"Happy New Year"- The Rebbe of Apt- the famed Ohev Yisrael
"Rebbe, why are you wishing your fellow Jews a happy New year on the secular holiday? His students asked.  
"For when Hashem sees how the Goyim/gentiles celebrate their New year with parites and drunkenness,  He remembers how His children, the Jewish people sat on their New  Year in white Kittels and in shul praying tearfully and crowning Him. He than rips us any bad judgement against us. It is a second New Year for us…Happy New Year!!!"

(answer below at end of Email)
 Q.  When are phylacteries (tefilin) put on?
A.    Every day
B.     On religious festivals
C.     On Shabbat and Rosh Hodesh
D.    Every day, except for Shabbat and festivals mentioned in the Torah
Yaakov commands Yosef to take him out of Egypt and bury him in Israel. Our sages teach us that He who is buried in Israel will be the first to rise in Ressurection of the Dead. The jews buried outside of Israel will roll through special tunnels that Hashem will create to be brought to life here in Israel. Yaakov wanted to be spared that pain of rolling so he requested to be buried here. Another reason the Medrash gives for Yaakov's request is because he feared his descendants might began to consider Egypt their homeland. (Can you imagine that being in a country for 200 years and forgetting that Israel is your home….??!!:)) They would reason if Egypt is not holy , Yaakov would not have been interred there. (kind of like Uman) Yaakov wanted his descendants to forever be conscious that there stay in Egypt was only temporary.
Another reason given is Yaakov feared that the Egyptians would idolize his remains, as the famine had come to an end when he arrived in Egypt. Furthermore Taakov saw that the ten plagues would fall on Egypt and the earth would be turned to lice which would infest all corpses. Finally the Midrash teaches one last lesson that Yaakov wished to be buried next to his anscestors who were righteous, so I may arise in good company when the right time comes. From here the Midrash derives that "One should make arrangements to be buried next to Tzadikim/righteous people in order to be together with them in the time of Resurrection".
Purchase some great Jewish souvenirs and Judaica – You're coming to visit you'll take lots of pictures, post lots of selfies, but you want to take back something meaningful with you. Something that will always connect you to your Holy land. From incredible artwork in Tzfat, funny jewishy T-shirts (my two personal favorites being Guns and Moses, and America, don't worry Israel is behind you.) to more meaningful Judaica items like Teffilin/Phylacteries, mezuzot, or Talitot that will constantly be used. You can even buy incredible jewlery all made here in Israel ( I've seen cool stuff made out of ancient Roman glasss-which is kind of cool that they tried to kill us and we are wearing them as jewelryJ), the traditional chai necklace or more popular hamsa's. The main thing is you spend money here in the holy land and bring back something meaningful and Jewish that you will always be connected with. Anywhere else you get a souvenir it’s a keepsake. In Israel it's a mitzvah!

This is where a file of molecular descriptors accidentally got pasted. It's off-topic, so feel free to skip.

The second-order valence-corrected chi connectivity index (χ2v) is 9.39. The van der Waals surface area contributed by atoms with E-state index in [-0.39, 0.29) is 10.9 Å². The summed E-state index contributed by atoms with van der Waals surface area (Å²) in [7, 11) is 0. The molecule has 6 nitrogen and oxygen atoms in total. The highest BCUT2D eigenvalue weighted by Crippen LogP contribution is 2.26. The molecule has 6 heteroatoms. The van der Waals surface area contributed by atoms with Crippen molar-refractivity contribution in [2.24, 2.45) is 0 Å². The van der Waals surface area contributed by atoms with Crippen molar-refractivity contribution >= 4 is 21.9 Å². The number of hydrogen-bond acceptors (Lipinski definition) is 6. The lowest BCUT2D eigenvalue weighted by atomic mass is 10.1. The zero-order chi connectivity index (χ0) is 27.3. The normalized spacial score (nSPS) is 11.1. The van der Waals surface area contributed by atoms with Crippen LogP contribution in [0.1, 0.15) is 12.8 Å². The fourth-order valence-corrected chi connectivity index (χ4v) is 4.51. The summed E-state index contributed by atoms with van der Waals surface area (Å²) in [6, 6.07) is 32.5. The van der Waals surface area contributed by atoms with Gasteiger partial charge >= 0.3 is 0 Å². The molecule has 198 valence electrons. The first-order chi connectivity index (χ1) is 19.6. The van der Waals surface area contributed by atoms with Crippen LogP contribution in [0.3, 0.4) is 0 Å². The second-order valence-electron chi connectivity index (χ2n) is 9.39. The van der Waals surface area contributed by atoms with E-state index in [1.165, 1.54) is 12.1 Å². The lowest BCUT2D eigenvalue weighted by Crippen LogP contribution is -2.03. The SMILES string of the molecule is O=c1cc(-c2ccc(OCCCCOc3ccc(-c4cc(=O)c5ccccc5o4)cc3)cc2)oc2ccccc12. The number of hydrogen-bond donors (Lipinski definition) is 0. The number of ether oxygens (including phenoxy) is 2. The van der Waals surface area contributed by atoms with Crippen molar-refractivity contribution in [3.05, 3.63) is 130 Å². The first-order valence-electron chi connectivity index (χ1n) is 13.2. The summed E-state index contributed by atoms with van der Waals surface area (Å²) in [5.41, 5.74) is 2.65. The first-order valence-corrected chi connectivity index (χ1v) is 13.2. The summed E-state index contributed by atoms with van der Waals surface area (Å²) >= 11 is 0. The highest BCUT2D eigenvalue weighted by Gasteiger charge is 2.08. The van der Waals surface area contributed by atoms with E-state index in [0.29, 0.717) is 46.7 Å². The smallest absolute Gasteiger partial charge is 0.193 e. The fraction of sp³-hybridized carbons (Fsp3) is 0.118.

Patient:Doctor! Doctor! I feel like a pastry-based dessert!
Doctor:Well, this is a sur-pies!

My friend's bakery burned down last night. Now his business is toast
Stir-fry cooks come from all woks of life.
There was a cook that had mushroom for improvement.
He got angry at the Italian chef and gave him a pizza his mind.
The father who worked as a baker was a real breadwinner.
A baker always put too much flour in his bread because he was a gluten for punishment
The baker had ten children and there was always a bun in the oven.
The Yo-Yo Diet Guide to the Jewish Holidays
Rosh Hashanah - Feast
Tzom Gedalia - Fast
Yom Kippur - More fasting
Sukkot - Feast
Hashanah Rabbah - More feasting
Simchat Torah - Keep feasting
Month of Heshvan - No feasts or fasts for a whole month. Get a grip on ourselves.
Hanukkah - Eat potato pancakes
Tenth of Tevet - Do not eat potato pancakes
Tu B'Shevat - Feast
Fast of Esther - Fast
Purim - Eat pastry
Passover - Do not eat pastry
Shavuot - Dairy feast (cheesecake, blintzes etc.)
17th of Tammuz - Fast (definitely no cheesecake or blintzes)
Tish B'Av - Very strict fast (don't even think about cheesecake or blintzes.)
Month of Elul - End of cycle. Enroll in Center for Eating Disorders before the High Holidays arrive again.

Answer is D:  The hard part of this question may be what are phylacteries. A strange meaningless word for Tefillin that are of course Jewish males are obligated to wear each day as sign on our arms and head that we remember Hashem and all of his commandments. On Shabbos and holidays that are already a sign we do not have to wear Tefillin. The wearing of Tefillin is the traditional rite of passage for Jewish males upon becoming Bar Mitzva. Inside of the Tefilin are four Torah portions of Shema and the mitzvah of the first born. In many archeological sites we have uncovered ancient Teffilin identical to the ones we wear today from thousands of years ago, which is pretty cool. There are usually a few questions like this which are no-brainers to most orthodox Jews. Its sad that for too many Jews in Israel this is a difficult question on the tour guide exam..